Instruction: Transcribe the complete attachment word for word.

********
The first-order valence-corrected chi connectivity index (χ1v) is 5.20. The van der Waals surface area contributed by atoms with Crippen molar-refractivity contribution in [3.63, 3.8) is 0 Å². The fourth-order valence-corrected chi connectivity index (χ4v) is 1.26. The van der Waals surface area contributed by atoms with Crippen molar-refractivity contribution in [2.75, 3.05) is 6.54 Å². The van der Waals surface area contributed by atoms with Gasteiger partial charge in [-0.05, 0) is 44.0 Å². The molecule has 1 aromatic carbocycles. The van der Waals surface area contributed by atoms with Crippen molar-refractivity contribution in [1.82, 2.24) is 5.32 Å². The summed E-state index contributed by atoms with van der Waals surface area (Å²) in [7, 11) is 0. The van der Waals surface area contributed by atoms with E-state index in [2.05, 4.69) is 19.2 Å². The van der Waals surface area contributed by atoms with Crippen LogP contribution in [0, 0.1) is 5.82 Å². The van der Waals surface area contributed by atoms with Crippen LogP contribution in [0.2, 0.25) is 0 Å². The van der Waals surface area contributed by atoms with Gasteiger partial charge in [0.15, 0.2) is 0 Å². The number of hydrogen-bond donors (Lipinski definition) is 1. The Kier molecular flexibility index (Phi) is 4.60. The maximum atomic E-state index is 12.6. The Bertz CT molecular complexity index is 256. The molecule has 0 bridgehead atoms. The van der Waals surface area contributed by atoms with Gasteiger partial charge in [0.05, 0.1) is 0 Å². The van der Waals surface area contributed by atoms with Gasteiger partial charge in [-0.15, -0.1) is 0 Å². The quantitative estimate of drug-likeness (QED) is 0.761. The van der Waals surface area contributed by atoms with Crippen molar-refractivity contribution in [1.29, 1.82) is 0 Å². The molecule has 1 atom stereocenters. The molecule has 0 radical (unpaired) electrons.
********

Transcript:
The first-order valence-corrected chi connectivity index (χ1v) is 5.20. The van der Waals surface area contributed by atoms with Crippen molar-refractivity contribution in [3.63, 3.8) is 0 Å². The fourth-order valence-corrected chi connectivity index (χ4v) is 1.26. The van der Waals surface area contributed by atoms with Crippen molar-refractivity contribution in [2.75, 3.05) is 6.54 Å². The van der Waals surface area contributed by atoms with Gasteiger partial charge in [-0.05, 0) is 44.0 Å². The molecule has 1 aromatic carbocycles. The van der Waals surface area contributed by atoms with Crippen molar-refractivity contribution in [1.82, 2.24) is 5.32 Å². The summed E-state index contributed by atoms with van der Waals surface area (Å²) in [7, 11) is 0. The van der Waals surface area contributed by atoms with E-state index in [2.05, 4.69) is 19.2 Å². The van der Waals surface area contributed by atoms with Crippen LogP contribution in [0, 0.1) is 5.82 Å². The van der Waals surface area contributed by atoms with Crippen LogP contribution in [0.2, 0.25) is 0 Å². The van der Waals surface area contributed by atoms with Gasteiger partial charge in [0.15, 0.2) is 0 Å². The number of hydrogen-bond donors (Lipinski definition) is 1. The Kier molecular flexibility index (Phi) is 4.60. The maximum atomic E-state index is 12.6. The Bertz CT molecular complexity index is 256. The molecule has 0 bridgehead atoms. The van der Waals surface area contributed by atoms with Gasteiger partial charge in [0.05, 0.1) is 0 Å². The van der Waals surface area contributed by atoms with Gasteiger partial charge in [-0.15, -0.1) is 0 Å². The quantitative estimate of drug-likeness (QED) is 0.761. The van der Waals surface area contributed by atoms with Crippen molar-refractivity contribution in [1.29, 1.82) is 0 Å². The molecule has 1 atom stereocenters. The molecule has 0 radical (unpaired) electrons.